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Management of Employment Relations.

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Introduction

Management of Employment Relations 200151 Essay Karina Montoya SN 13097631 Tutorial: Thursday 12-1 There is evidence suggesting that, "Despite attempts to modernise the National Training Regime by aligning it with the needs of industry and making it more flexible and portable, there are doubts about the ability of the regime to meet the skill requirements necessary to sustain a competitive and modern economy". The National Training Regime is a regime that has been created to put all qualifications into a framework and make people's qualifications portable. The National Training Regime/Strategy states the vision anf five objectives for the National VET ( Vocational Education and Training) system, as agreed by all Commonwealth, State and Territory governments, and strategies to achieve the objectives. These objectives are toequip Australians for the world of work; enhance mobility in the labour market; achieve equitable outcomes in vocational education and training; increase investment in training; and maximise the value of public education and training expenditure. The National Training Regime is managed by ANTA (The Australian National Training Authority). A Commonwealth statutory authority providing a national focus for vocational education and training. ANTA's mission as stated in ANTA (1998), Bridge to the Future: The National Strategy for Vocational Education and Training 1998-2004. ...read more.

Middle

A majority of the workforce is employed as full-time permanent employees, but it is clear that casual employment is the dominant form in Australia of what can be called 'non-standard' employment. According to Australian Bureau of Statistics (ABS) figures, almost 2 million employees were classified as 'casual' employees in their main job in August 1999. ( Campbell, 2001, p.62) The age groups with the highest proportions of employees employed as casuals in August 1998 are the 15 to 24 age group (45 per cent) and the 55 and over age group (28 per cent). (ABS,1999b). (Curtain, 2001, p. 108). Studies also show that casual workers tend to work in lower skilled occupations. Generally, the proportion of casual decreased as the skill level of the occupation group increased. The other aspect of the change in the nature of employment is the increase in part-time work, particularly for men. In the last 10 years, the growth in the number of men working part-time has outstripped the growth in the number of women working part-time. Casual employees in Australia enjoy remarkably few rights, benefits and forms of protection. Casual employees suffer significant disadvantages in comparison with permanent employees. Starting with a lack of entitlement to paid holiday leave and paid sick leave, casual employment is characterised by a general shortfall in protection.Campbell said, " It is certainly true that casual employment appears as a highly 'flexible' form of employment . ...read more.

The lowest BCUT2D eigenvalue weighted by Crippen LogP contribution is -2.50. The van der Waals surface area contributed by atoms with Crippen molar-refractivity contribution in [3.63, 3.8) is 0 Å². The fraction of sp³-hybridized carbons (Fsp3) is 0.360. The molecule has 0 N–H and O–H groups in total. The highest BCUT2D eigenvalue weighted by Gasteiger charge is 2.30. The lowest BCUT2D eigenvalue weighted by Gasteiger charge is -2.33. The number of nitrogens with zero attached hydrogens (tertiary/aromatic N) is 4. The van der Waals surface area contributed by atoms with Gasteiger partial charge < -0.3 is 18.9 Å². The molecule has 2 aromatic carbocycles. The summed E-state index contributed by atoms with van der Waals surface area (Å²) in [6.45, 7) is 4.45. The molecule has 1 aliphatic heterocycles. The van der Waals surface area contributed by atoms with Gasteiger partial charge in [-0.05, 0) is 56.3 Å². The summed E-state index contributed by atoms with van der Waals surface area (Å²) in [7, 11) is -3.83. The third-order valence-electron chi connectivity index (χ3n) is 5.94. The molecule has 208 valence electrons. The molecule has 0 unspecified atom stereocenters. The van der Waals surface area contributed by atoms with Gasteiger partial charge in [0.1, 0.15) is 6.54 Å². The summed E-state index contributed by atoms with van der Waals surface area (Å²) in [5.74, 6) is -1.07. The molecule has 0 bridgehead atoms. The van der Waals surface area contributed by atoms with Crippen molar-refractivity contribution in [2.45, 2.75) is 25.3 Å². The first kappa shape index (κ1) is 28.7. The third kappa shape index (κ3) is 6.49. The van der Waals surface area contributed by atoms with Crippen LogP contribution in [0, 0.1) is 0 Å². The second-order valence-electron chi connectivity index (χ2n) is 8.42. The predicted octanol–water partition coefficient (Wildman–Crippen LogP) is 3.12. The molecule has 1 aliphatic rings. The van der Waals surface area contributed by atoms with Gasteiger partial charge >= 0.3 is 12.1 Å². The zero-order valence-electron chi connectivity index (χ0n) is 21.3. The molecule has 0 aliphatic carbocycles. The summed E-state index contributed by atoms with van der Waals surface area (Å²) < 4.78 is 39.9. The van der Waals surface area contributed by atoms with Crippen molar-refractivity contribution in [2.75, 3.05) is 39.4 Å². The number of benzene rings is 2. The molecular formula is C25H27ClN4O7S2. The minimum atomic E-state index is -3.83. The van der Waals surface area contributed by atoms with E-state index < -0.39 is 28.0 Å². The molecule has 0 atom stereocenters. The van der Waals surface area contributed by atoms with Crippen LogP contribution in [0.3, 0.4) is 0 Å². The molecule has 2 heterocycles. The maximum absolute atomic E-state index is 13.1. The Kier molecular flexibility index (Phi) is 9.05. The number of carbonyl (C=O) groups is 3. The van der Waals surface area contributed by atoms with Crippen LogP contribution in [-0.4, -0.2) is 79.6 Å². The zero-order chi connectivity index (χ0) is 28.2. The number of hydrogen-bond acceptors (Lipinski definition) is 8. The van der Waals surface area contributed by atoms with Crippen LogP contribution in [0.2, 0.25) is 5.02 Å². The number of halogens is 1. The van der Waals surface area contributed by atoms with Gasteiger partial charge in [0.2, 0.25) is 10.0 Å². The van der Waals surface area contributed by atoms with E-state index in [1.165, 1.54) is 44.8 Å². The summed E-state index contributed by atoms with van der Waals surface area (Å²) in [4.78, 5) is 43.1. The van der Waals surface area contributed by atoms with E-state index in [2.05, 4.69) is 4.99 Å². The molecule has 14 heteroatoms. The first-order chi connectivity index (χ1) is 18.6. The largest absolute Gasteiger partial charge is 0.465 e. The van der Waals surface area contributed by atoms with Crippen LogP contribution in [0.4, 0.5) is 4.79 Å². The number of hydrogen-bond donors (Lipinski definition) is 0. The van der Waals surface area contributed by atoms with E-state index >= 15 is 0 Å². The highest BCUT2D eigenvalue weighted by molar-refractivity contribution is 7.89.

Conclusion

It is evident that there is indeed a training deficit, and it is arguable that the existing stock of skills is not being adequately replaced while new areas of need are underdeveloped. It is clear that despite attempts to modernise the National Training Regime by aligning it with the needs of industry and making it more flexible and portable, there are doubts about the ability of the regime to meet the skill requirements necessary to sustain a competitive and modern economy. Reference List ANTA (1998), Bridge to the Future: The National Strategy for Vocational Education and Training 1998-2004. Available: http:anta.gov.au/dapstrategy.asp. Pickersgill, R., (2001) Skill Formation in Australia Beyond 2000, 121-139, International Journal of Employment Studies, Vol. 9, No.1, April 2001 Connell, J., & Burgess, J., (2001) Skill, Training and Workforce Restructuring in Australia, p.1-24, International Journal of Employment Studies, Vol. 9, No.1, April 2001. Curtain, R., (2001) Flexible Workers and Access to Training, p. 103-120, International Journal of Employment Studies, Vol. 9, No.1, April 2001. Campbell, I., (2001), Casual Employees and the Training Deficit: Exploring Employer Contributions and Choices, p. 61-102, International Journal of Employment Studies, Vol. 9, No.1, April 2001 Lewer, J., & Gallimore, P., (2001) Are Outsourcing and Skill Formation Mutually exclusive?, p. 141-162, International Journal of Employment Studies, Vol. 9, No.1, April 2001. ...read more.

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